The Sword of John Cleese
I was just sent a link to a 1980's Compaq commercial starring John Cleese. It reminded me of a meeting I had at my last place of employment.
I'd been working on a project for quite a few months. Most of the team members were harassed and harried, doing the work of 4 people. I had to be very careful about how I stated technical items, as there was little patience for things they didn't know about. That's fine - I can talk to any technical level person, and make them feel comfortable.
What I didn't realize is that I had a roomful of people who did not read, and who did not have a wide vocabulary. I forget sometimes that not everyone has 52 books on hold at the library, nor do they have more than 10 books at home, let alone over 800 books that have been read and re-read. (Sigh. I really do have to cull some out.)
So one day, when trying to get a point across about how we really needed to finish up the disaster recovery portion of the project before DR testing began (seemed obvious enough to me!), I finished my presentation with something like this sentence (I forget the exact wording, except for the last few words):
After all, we don't need the risk of audit failure hanging over us like the Sword of Damocles.
The rest I'll never forget. There was total silence in the room, and a lot of people staring at me, bewildered.
I asked if folks had understood the technical details, and everyone nodded.
Questions? I asked.
Then slowly, a hand went up, tentatively.
I encouraged the person to ask any question, I'd do my best to explain anything they wanted to know regarding my presentation or the subject matter at hand.
"Um. I'm wondering what John Cleese has to do with our Disaster Recovery system."
..... Excuse me?
"John Cleese. What does he have to do with DR?"
I'm .... I'm not sure. Why do you ask about John Cleese?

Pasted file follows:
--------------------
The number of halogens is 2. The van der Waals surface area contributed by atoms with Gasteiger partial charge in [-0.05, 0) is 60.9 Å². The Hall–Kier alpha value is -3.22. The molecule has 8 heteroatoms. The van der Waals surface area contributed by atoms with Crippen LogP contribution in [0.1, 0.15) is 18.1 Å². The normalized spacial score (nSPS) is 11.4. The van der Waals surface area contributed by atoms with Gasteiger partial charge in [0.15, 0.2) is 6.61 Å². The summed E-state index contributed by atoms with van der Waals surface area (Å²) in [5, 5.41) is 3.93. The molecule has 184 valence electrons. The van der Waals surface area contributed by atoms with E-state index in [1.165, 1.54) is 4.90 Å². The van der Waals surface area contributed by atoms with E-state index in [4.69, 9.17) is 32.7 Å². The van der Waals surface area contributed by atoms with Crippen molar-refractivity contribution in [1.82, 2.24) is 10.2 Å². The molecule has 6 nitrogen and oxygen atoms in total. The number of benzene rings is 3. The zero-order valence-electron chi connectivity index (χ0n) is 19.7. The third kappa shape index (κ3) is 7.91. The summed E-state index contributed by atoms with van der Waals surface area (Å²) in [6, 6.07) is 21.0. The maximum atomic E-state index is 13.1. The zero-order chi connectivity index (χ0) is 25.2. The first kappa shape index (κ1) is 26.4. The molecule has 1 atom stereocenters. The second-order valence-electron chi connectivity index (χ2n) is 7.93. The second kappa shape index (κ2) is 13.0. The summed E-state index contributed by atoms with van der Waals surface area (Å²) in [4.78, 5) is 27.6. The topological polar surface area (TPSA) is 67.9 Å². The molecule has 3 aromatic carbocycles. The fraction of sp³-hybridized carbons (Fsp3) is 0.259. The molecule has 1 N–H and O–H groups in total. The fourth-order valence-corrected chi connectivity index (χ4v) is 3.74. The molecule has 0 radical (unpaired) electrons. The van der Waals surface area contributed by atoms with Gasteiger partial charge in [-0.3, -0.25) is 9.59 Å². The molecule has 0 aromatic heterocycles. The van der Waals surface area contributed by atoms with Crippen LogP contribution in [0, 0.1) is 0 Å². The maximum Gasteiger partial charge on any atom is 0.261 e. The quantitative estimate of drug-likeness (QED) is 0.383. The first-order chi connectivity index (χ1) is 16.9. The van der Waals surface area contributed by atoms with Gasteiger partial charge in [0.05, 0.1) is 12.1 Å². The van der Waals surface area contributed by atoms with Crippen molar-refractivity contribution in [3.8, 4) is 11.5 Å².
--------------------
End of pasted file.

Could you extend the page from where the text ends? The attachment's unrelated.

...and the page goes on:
"Well, you mentioned him and his sword. The Sword of John Cleese."
No, that was the Sword Of Damocles. Not John Cleese. I'm talking about the legend of the sword hanging over Damocles, from Greek mythology. You know, the sword hanging by a hair? Used to illustrate the life lived in fear?
At this everyone's eyes glazed over, and one fellow kind of shuffled around a bit and said "um, but, um, I don't understand what John Cleese has to do with - " and the Department Head reached over, tapped him on the arm, and said:
"OH!" "Oh ok!" "Ahhhh" - all the folks in the room started nodding, everyone sat back comfortable with the world again. They were able to put me in a pigeonhole: READER. Didn't matter if what I was saying about the sword of John Cleese made no sense to them - they just wrote it off as something from those "books".
Now mind you - these were some damn smart people when it came to finance. I'm telling you, they knew it all. So I'm not trying to insult their general intelligence. Just ... wow. Am I really that different from other people out there in the world of office life? I mean, other people in this world read books, I know that for sure - our libraries are thriving, librarything.com has millions of books listed (ok, maybe not millions, but I think they just hit some record #), and I had an engaging conversation with a bread truck driver the other day about the use of lime juice for scurvy prevention, because he had a paperback of "Two Years Before The Mast" on his dashboard.
For the 2 years after that meeting, at that employer, the participants of that meeting would always ask me to talk again about that make-believe sword and fear and that funny ending I had about that British guy. Once one of them, when he'd found me eating lunch on the steps in the rare sunny day, even turned to his lunch companion and said "She reads BOOKS!". The lunch companion looked at him like he was an idiot: "And??" and I knew I had a reader sitting across from me. Hallelujah. I wasn't alone.
So be careful out there, everyone. Beware the Sword of John Cleese.